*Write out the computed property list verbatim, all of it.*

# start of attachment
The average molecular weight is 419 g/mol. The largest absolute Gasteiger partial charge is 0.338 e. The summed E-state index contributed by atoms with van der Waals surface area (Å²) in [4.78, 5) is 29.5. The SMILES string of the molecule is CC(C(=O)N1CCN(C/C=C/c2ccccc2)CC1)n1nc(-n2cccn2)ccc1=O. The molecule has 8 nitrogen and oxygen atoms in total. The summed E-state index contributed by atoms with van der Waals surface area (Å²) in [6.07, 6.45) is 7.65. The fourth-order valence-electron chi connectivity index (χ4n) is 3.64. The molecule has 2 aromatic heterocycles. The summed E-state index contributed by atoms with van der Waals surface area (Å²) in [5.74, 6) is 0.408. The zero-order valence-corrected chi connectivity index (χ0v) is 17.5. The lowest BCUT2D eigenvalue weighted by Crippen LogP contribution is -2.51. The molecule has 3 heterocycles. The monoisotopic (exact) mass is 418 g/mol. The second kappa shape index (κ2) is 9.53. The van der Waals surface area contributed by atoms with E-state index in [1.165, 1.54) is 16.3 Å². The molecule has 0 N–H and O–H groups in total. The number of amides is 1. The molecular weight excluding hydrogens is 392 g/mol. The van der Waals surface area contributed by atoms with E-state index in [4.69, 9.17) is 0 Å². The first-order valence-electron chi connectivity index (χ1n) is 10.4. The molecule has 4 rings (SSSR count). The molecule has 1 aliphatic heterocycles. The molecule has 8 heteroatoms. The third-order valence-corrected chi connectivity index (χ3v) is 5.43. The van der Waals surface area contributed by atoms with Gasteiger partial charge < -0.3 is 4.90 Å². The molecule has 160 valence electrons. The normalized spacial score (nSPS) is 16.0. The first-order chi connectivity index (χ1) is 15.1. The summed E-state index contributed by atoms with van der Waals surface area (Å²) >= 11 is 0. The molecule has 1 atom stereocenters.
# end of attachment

The average molecular weight is 419 g/mol. The largest absolute Gasteiger partial charge is 0.338 e. The summed E-state index contributed by atoms with van der Waals surface area (Å²) in [4.78, 5) is 29.5. The SMILES string of the molecule is CC(C(=O)N1CCN(C/C=C/c2ccccc2)CC1)n1nc(-n2cccn2)ccc1=O. The molecule has 8 nitrogen and oxygen atoms in total. The summed E-state index contributed by atoms with van der Waals surface area (Å²) in [6.07, 6.45) is 7.65. The fourth-order valence-electron chi connectivity index (χ4n) is 3.64. The molecule has 2 aromatic heterocycles. The summed E-state index contributed by atoms with van der Waals surface area (Å²) in [5.74, 6) is 0.408. The zero-order valence-corrected chi connectivity index (χ0v) is 17.5. The lowest BCUT2D eigenvalue weighted by Crippen LogP contribution is -2.51. The molecule has 3 heterocycles. The monoisotopic (exact) mass is 418 g/mol. The second kappa shape index (κ2) is 9.53. The van der Waals surface area contributed by atoms with E-state index in [1.165, 1.54) is 16.3 Å². The molecule has 0 N–H and O–H groups in total. The number of amides is 1. The molecular weight excluding hydrogens is 392 g/mol. The van der Waals surface area contributed by atoms with E-state index in [4.69, 9.17) is 0 Å². The first-order valence-electron chi connectivity index (χ1n) is 10.4. The molecule has 4 rings (SSSR count). The molecule has 1 aliphatic heterocycles. The molecule has 8 heteroatoms. The third-order valence-corrected chi connectivity index (χ3v) is 5.43. The van der Waals surface area contributed by atoms with Gasteiger partial charge < -0.3 is 4.90 Å². The molecule has 160 valence electrons. The normalized spacial score (nSPS) is 16.0. The first-order chi connectivity index (χ1) is 15.1. The summed E-state index contributed by atoms with van der Waals surface area (Å²) >= 11 is 0. The molecule has 1 atom stereocenters.